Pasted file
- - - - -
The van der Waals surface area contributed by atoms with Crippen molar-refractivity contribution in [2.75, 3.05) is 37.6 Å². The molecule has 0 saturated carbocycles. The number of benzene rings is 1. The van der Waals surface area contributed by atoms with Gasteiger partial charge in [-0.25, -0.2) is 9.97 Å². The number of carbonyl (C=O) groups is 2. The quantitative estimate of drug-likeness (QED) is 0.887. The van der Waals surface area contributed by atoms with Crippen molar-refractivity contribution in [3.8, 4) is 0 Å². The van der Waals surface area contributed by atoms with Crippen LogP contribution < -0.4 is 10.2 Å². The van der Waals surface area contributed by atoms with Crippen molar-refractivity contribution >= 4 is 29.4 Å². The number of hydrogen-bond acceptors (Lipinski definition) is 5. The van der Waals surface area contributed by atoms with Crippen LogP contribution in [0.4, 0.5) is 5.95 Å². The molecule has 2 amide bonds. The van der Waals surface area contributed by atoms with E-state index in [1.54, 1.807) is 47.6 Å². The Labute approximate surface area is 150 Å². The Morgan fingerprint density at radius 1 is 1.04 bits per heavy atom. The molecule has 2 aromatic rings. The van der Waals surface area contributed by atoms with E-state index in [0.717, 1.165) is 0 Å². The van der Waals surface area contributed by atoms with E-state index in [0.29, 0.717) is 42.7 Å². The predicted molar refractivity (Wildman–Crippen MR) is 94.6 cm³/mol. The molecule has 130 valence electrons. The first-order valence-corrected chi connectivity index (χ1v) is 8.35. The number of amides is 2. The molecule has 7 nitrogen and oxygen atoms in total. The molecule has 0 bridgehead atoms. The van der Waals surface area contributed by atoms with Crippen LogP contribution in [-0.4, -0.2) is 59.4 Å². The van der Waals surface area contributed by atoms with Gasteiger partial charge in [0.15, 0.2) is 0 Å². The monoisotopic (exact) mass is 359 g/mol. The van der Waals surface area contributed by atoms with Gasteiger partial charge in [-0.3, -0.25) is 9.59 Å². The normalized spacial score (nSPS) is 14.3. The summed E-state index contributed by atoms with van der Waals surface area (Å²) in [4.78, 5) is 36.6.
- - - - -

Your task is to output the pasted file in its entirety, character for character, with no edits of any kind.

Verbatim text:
The van der Waals surface area contributed by atoms with Crippen molar-refractivity contribution in [2.75, 3.05) is 37.6 Å². The molecule has 0 saturated carbocycles. The number of benzene rings is 1. The van der Waals surface area contributed by atoms with Gasteiger partial charge in [-0.25, -0.2) is 9.97 Å². The number of carbonyl (C=O) groups is 2. The quantitative estimate of drug-likeness (QED) is 0.887. The van der Waals surface area contributed by atoms with Crippen molar-refractivity contribution in [3.8, 4) is 0 Å². The van der Waals surface area contributed by atoms with Crippen LogP contribution < -0.4 is 10.2 Å². The van der Waals surface area contributed by atoms with Crippen molar-refractivity contribution >= 4 is 29.4 Å². The number of hydrogen-bond acceptors (Lipinski definition) is 5. The van der Waals surface area contributed by atoms with Crippen LogP contribution in [0.4, 0.5) is 5.95 Å². The molecule has 2 amide bonds. The van der Waals surface area contributed by atoms with E-state index in [1.54, 1.807) is 47.6 Å². The Labute approximate surface area is 150 Å². The Morgan fingerprint density at radius 1 is 1.04 bits per heavy atom. The molecule has 2 aromatic rings. The van der Waals surface area contributed by atoms with E-state index in [0.717, 1.165) is 0 Å². The van der Waals surface area contributed by atoms with E-state index in [0.29, 0.717) is 42.7 Å². The predicted molar refractivity (Wildman–Crippen MR) is 94.6 cm³/mol. The molecule has 130 valence electrons. The first-order valence-corrected chi connectivity index (χ1v) is 8.35. The number of amides is 2. The molecule has 7 nitrogen and oxygen atoms in total. The molecule has 0 bridgehead atoms. The van der Waals surface area contributed by atoms with Crippen LogP contribution in [-0.4, -0.2) is 59.4 Å². The van der Waals surface area contributed by atoms with Gasteiger partial charge in [0.15, 0.2) is 0 Å². The monoisotopic (exact) mass is 359 g/mol. The van der Waals surface area contributed by atoms with Gasteiger partial charge in [-0.3, -0.25) is 9.59 Å². The normalized spacial score (nSPS) is 14.3. The summed E-state index contributed by atoms with van der Waals surface area (Å²) in [4.78, 5) is 36.6.